Performance Review: a visibility or growth instrument?
In this blog post, we share our approach to the performance review process at Spartez Software. It is not a comprehensive guide, but it highlights the key aspects we pay attention to. In the chapters describing process details, there is a brief summary of how performance reviews help our people grow and give managers a good overview of how we are doing as a team. I hope you can use it as inspiration to improve the performance review process in your organisation.
In March 2020, we asked each team member for the top 3 things they like most about the company and things they would like to see improved. The unclear performance review process stood out as the #1 thing that should be improved. In particular, the team complained about:
- No clear criteria for promotion & salary raise;
- No well-defined career path and/or career development plans;
- Poorly organized process of peer feedback and its quality.
Let me take a step back here and share some important facts. We have public salary ranges at Spartez Software. This means that every employee knows a minimum and maximum salary for each role and seniority level in the company. Such an approach makes a lot of things simpler: we provide salary ranges when hiring, everyone knows how much they can earn at their current level, what to expect when they are promoted, everyone is in the same remuneration model, and there are no exceptions to remember. But it also comes with a huge responsibility - everyone’s salary has to match their actual contribution and be aligned for everyone in the company. Like it or not, this is the time when the “performance review” slogan should come to mind.
We acted fast. Three months later, we had a freshly designed performance review process that we trialled with three developers; then, we went company-wide by running the first review cycle two months later.
What stage are we at now?
Now, almost a year later, we are ready to share our findings on how performance reviews can embrace employees growth and help you align expectations company-wide. We want to share this with you to help your company and teams to develop. Why? Because:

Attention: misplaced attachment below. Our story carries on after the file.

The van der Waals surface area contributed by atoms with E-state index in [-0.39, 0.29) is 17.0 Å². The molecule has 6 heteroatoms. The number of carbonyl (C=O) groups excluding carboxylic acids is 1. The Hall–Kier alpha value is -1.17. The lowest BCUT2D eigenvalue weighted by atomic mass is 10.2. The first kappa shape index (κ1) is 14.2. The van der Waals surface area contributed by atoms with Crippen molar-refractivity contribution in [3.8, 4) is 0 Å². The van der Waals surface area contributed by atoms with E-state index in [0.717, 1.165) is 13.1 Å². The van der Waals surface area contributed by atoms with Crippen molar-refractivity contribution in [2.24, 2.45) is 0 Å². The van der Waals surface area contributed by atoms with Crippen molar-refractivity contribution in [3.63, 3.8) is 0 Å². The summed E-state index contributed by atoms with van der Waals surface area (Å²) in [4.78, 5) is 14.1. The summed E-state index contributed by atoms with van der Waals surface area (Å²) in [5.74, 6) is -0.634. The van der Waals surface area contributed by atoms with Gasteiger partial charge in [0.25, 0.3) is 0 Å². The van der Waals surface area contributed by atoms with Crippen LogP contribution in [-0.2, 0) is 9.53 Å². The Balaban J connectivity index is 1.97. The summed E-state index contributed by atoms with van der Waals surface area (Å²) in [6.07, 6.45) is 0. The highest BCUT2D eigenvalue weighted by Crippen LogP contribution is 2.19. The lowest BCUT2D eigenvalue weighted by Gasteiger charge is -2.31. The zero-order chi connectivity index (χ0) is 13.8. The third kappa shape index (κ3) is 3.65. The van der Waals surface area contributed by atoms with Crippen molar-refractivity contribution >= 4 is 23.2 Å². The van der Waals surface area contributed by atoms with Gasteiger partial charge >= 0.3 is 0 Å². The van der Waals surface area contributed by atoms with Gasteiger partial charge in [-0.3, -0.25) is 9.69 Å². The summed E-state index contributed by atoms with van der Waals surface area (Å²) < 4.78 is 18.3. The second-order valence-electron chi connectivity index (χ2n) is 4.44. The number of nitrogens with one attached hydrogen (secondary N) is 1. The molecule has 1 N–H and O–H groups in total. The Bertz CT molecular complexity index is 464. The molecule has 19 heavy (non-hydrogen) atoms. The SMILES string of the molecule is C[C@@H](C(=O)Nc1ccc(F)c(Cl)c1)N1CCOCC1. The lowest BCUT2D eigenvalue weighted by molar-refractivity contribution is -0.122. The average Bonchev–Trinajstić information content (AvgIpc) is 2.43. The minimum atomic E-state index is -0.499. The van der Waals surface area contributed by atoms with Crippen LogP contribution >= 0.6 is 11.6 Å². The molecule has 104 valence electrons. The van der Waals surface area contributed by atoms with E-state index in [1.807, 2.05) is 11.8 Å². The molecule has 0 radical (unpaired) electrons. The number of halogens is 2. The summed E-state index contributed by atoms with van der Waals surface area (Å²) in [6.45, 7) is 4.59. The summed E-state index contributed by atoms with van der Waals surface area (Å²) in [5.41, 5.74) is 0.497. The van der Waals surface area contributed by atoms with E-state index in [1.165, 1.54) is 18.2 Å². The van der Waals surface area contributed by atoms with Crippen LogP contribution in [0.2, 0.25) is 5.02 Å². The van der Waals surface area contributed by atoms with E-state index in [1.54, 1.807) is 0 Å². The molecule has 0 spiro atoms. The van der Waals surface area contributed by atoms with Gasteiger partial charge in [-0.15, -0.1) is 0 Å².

- We have already completed forty performance reviews (note this ≠ number of people going through the process as some of us have already gone through two or even three cycles already);
- Eight people have successfully finished their probation periods passing the evaluation;
- One promotion happened (with a few more approaching in the next cycles);
- We decided to say “goodbye” to two colleagues who did not perform well, and could not improve according to the agreed plan. (New performance review framework helped us to uncover and manage these situations in an objective way.).
We are actively adjusting the process, focusing on the details, but its skeleton appears to be working well for us to share the details with you confidently.
Keep it simple
One of our company values is Simplicity. Another is Great Place to Work. As we take every value seriously, we wanted a framework that will be simple while helping the employees to grow. That’s how we made the key decisions:
- We apply the same rules for everyone in the company - developers, marketers, designers, office team, HR, …;
- Only those things that are different across roles require their own rules;
- Great Place to Work:
- Rules must be clear and non-ambiguous;
- Everything is based on specific examples and measurable goals;
- It’s a live process that constantly evolves, and everyone can suggest changes.
In the spirit of “Open company, no bullshit” value, I must mention that while the process is fully followed for engineering and support teams (together, they are the biggest part of our company), it’s not fully enrolled to other teams yet.
So, how does the new process look in practice?
- There are 5 performance review areas across the company + 1 extra area for people managers. 4 out of 5 areas are shared across the company, meaning they are exactly the same for everyone.
- Shared ones:
- Role-specific ones:
- For each of these areas, we have an evaluation matrix with specific behaviours expected at every level (Junior → Middle → Senior → Principal).
- This is definitely the most complex part of the framework: how to balance the expectations so they are realistic but challenging; achievable, but ambitious at the same time;
- We are still iterating by running performance reviews and fine-tuning the expectations. And we already defined some goals where we’d like to be:
- No more than 5 examples of desired behaviours per level;